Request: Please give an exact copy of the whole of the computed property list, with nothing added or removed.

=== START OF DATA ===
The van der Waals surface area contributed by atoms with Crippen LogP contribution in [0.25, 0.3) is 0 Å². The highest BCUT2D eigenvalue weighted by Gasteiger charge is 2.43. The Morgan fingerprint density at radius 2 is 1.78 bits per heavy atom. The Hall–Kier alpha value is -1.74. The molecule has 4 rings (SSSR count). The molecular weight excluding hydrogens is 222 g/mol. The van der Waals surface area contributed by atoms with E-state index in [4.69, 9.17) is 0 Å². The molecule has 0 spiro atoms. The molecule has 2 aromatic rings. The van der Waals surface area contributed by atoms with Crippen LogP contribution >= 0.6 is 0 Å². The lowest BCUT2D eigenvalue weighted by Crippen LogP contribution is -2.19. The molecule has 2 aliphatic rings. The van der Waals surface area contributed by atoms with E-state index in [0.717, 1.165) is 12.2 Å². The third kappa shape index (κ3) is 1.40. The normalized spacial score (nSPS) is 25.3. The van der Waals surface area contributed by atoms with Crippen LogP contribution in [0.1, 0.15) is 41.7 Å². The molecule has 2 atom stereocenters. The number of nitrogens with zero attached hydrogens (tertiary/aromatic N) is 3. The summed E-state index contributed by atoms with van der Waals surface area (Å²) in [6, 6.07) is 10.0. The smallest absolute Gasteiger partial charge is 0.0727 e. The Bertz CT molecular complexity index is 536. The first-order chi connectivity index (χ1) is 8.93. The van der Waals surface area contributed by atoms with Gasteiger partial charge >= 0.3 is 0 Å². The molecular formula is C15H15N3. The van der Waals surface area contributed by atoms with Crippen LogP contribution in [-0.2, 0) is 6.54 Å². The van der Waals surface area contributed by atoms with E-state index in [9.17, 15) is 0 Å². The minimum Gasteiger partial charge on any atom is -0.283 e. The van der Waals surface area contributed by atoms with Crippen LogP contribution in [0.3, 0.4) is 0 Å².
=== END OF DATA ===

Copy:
The van der Waals surface area contributed by atoms with Crippen LogP contribution in [0.25, 0.3) is 0 Å². The highest BCUT2D eigenvalue weighted by Gasteiger charge is 2.43. The Morgan fingerprint density at radius 2 is 1.78 bits per heavy atom. The Hall–Kier alpha value is -1.74. The molecule has 4 rings (SSSR count). The molecular weight excluding hydrogens is 222 g/mol. The van der Waals surface area contributed by atoms with E-state index in [4.69, 9.17) is 0 Å². The molecule has 0 spiro atoms. The molecule has 2 aromatic rings. The van der Waals surface area contributed by atoms with Crippen LogP contribution >= 0.6 is 0 Å². The lowest BCUT2D eigenvalue weighted by Crippen LogP contribution is -2.19. The molecule has 2 aliphatic rings. The van der Waals surface area contributed by atoms with E-state index in [0.717, 1.165) is 12.2 Å². The third kappa shape index (κ3) is 1.40. The normalized spacial score (nSPS) is 25.3. The van der Waals surface area contributed by atoms with Crippen LogP contribution in [0.1, 0.15) is 41.7 Å². The molecule has 2 atom stereocenters. The number of nitrogens with zero attached hydrogens (tertiary/aromatic N) is 3. The summed E-state index contributed by atoms with van der Waals surface area (Å²) in [6, 6.07) is 10.0. The smallest absolute Gasteiger partial charge is 0.0727 e. The Bertz CT molecular complexity index is 536. The first-order chi connectivity index (χ1) is 8.93. The van der Waals surface area contributed by atoms with Gasteiger partial charge >= 0.3 is 0 Å². The molecular formula is C15H15N3. The van der Waals surface area contributed by atoms with Crippen LogP contribution in [-0.2, 0) is 6.54 Å². The van der Waals surface area contributed by atoms with E-state index in [9.17, 15) is 0 Å². The minimum Gasteiger partial charge on any atom is -0.283 e. The van der Waals surface area contributed by atoms with Crippen LogP contribution in [0.3, 0.4) is 0 Å².